It sounds to us like BP is now grasping at straws trying to outsmart the growing gulf coast oil spill. As their next plan of action engineers will shoot a pile of trash at high speed into the blowout preventer at the site of the leak on the ocean floor. Experts in the oil field call this maneuver the “junk shot”. Not exactly the tactic we’d like to hear them using to fix this catastrophic situation. Which leads us to wonder, why there aren’t more sophisticated solutions to BP’s leaky problem?
The blowout preventer (shown above) is really the only fall back that oil companies have when their drilling goes awry. They were created to automatically shut off flow of oil wells in case of emergency. It seems that one major reason we’re in this mess is that BP installed a faulty — of course they didn’t know it was faulty — blowout preventer at the base of the Deepwater Horizon oil well. When the well caught fire and sank on April 22nd the blowout preventer failed and oil started to gush into the ocean. It seems that oil companies have spent untold amounts of cash making sure their oil rigs pump as much oil as possible as efficiently as possible while leaving the “in case of emergency” situation up to a device that can — seemingly quite easily — turn out to be defective.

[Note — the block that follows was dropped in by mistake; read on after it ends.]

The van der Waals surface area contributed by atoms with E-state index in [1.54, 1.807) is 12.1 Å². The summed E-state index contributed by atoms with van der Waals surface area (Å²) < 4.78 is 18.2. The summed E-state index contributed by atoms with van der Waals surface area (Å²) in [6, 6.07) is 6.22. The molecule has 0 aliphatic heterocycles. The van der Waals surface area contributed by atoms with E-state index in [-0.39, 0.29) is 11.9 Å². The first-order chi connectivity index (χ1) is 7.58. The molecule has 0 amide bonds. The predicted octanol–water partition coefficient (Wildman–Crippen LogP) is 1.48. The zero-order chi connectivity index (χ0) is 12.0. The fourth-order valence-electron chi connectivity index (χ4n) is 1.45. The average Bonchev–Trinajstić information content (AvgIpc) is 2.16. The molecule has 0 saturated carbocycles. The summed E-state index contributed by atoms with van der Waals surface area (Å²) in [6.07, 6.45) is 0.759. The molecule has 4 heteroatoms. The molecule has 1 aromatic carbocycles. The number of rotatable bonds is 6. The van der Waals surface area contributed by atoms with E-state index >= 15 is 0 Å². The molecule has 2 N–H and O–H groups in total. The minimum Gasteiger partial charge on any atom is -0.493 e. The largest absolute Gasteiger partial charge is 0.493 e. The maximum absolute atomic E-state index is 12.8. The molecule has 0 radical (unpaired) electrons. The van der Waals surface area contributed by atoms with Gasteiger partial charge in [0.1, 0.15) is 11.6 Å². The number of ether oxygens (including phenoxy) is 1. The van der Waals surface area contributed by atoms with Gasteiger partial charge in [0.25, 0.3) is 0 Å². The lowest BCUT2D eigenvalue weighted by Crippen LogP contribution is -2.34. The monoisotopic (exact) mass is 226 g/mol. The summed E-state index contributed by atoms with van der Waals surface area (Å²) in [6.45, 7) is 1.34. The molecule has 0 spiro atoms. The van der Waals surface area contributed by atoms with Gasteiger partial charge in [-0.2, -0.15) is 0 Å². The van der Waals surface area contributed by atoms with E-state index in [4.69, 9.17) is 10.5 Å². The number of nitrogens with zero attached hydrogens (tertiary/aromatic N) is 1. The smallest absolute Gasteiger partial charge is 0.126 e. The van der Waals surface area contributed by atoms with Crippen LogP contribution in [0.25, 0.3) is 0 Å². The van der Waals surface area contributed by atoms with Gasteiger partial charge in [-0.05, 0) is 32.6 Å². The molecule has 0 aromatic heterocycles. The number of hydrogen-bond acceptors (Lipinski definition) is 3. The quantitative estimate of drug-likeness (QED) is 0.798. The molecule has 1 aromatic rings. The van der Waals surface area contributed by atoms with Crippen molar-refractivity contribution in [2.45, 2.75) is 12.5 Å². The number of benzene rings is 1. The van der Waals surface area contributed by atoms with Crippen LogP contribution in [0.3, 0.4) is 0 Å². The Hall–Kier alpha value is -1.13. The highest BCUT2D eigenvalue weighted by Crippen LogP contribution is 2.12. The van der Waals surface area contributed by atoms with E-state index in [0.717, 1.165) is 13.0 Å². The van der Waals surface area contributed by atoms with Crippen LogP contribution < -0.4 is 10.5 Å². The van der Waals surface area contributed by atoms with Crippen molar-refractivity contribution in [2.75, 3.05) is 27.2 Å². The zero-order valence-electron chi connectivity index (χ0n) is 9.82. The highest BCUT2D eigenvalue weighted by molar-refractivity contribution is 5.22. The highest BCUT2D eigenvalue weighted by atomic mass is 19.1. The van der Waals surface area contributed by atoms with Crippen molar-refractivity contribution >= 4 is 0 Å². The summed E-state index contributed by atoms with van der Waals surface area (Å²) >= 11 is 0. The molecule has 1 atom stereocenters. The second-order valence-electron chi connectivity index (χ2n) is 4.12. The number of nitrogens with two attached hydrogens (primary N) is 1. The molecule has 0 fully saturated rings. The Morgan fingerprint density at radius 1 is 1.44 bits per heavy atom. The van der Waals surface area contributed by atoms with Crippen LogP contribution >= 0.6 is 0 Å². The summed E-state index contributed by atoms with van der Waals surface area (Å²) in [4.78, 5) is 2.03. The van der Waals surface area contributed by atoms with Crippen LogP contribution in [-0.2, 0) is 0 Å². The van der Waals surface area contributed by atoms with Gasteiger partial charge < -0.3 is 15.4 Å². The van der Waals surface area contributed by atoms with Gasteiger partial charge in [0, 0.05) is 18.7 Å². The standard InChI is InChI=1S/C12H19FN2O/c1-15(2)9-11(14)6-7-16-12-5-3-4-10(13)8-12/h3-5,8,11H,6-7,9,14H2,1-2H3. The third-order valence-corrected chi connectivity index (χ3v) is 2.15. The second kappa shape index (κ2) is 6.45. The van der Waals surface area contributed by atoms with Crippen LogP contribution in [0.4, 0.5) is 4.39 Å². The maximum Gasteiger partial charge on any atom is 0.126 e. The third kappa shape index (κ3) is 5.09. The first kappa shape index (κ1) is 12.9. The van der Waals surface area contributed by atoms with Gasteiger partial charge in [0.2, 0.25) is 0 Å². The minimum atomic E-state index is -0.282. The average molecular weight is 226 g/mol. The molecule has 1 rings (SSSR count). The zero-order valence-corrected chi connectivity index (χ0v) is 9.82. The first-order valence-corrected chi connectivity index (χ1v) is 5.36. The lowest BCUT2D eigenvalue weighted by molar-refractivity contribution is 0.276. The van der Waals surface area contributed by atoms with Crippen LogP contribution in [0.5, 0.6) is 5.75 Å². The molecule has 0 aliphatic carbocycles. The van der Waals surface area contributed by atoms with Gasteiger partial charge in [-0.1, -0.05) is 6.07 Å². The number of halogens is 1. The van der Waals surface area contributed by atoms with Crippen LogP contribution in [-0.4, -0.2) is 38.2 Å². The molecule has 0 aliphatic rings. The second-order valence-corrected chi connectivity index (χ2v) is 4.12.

Now that we’ve experienced the aftermath of a catastrophe, we’ve seen that beyond their “trusty” blowout preventer, oil companies don’t have much in the way of stopping a leak. With their last solution — the containment domes — not working, engineers are going to fill the faulty blowout preventer with shredded tires, rope and golf balls in an effort to clog the safety mechanism and stop the oil flow. Supposedly once they have the faulty mechanism plugged they can install a new blowout preventer and regain control of the oil flow. It doesn’t sound too promising to us, but let’s turn this question to the audience. What kinds of solutions do you have for stopping the Gulf Coast oil spill?
Via Earth 911